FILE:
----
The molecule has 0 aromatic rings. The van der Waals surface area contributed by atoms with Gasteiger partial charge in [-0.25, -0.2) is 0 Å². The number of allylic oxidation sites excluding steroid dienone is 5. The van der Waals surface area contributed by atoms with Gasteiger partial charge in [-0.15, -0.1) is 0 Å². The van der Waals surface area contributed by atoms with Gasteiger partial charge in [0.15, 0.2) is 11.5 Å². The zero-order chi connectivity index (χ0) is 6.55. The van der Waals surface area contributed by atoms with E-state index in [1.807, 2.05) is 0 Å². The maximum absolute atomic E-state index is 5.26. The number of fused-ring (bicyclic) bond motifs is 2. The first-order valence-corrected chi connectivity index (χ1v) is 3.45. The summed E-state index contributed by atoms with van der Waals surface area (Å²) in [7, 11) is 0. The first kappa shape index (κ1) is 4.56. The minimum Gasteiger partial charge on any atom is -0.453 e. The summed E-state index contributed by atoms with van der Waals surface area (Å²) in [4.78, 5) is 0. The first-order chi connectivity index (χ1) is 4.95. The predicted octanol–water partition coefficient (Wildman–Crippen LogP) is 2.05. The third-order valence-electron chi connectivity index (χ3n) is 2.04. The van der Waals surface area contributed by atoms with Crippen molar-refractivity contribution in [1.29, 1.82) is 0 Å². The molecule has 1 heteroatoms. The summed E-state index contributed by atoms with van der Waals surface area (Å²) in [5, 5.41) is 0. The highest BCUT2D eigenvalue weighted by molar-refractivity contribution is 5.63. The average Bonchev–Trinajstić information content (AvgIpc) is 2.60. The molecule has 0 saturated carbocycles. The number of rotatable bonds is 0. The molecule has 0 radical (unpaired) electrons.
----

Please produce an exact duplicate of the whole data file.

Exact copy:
The molecule has 0 aromatic rings. The van der Waals surface area contributed by atoms with Gasteiger partial charge in [-0.25, -0.2) is 0 Å². The number of allylic oxidation sites excluding steroid dienone is 5. The van der Waals surface area contributed by atoms with Gasteiger partial charge in [-0.15, -0.1) is 0 Å². The van der Waals surface area contributed by atoms with Gasteiger partial charge in [0.15, 0.2) is 11.5 Å². The zero-order chi connectivity index (χ0) is 6.55. The van der Waals surface area contributed by atoms with E-state index in [1.807, 2.05) is 0 Å². The maximum absolute atomic E-state index is 5.26. The number of fused-ring (bicyclic) bond motifs is 2. The first-order valence-corrected chi connectivity index (χ1v) is 3.45. The summed E-state index contributed by atoms with van der Waals surface area (Å²) in [7, 11) is 0. The first kappa shape index (κ1) is 4.56. The minimum Gasteiger partial charge on any atom is -0.453 e. The summed E-state index contributed by atoms with van der Waals surface area (Å²) in [4.78, 5) is 0. The first-order chi connectivity index (χ1) is 4.95. The predicted octanol–water partition coefficient (Wildman–Crippen LogP) is 2.05. The third-order valence-electron chi connectivity index (χ3n) is 2.04. The van der Waals surface area contributed by atoms with Crippen molar-refractivity contribution in [1.29, 1.82) is 0 Å². The molecule has 1 heteroatoms. The summed E-state index contributed by atoms with van der Waals surface area (Å²) in [5, 5.41) is 0. The highest BCUT2D eigenvalue weighted by molar-refractivity contribution is 5.63. The average Bonchev–Trinajstić information content (AvgIpc) is 2.60. The molecule has 0 saturated carbocycles. The number of rotatable bonds is 0. The molecule has 0 radical (unpaired) electrons.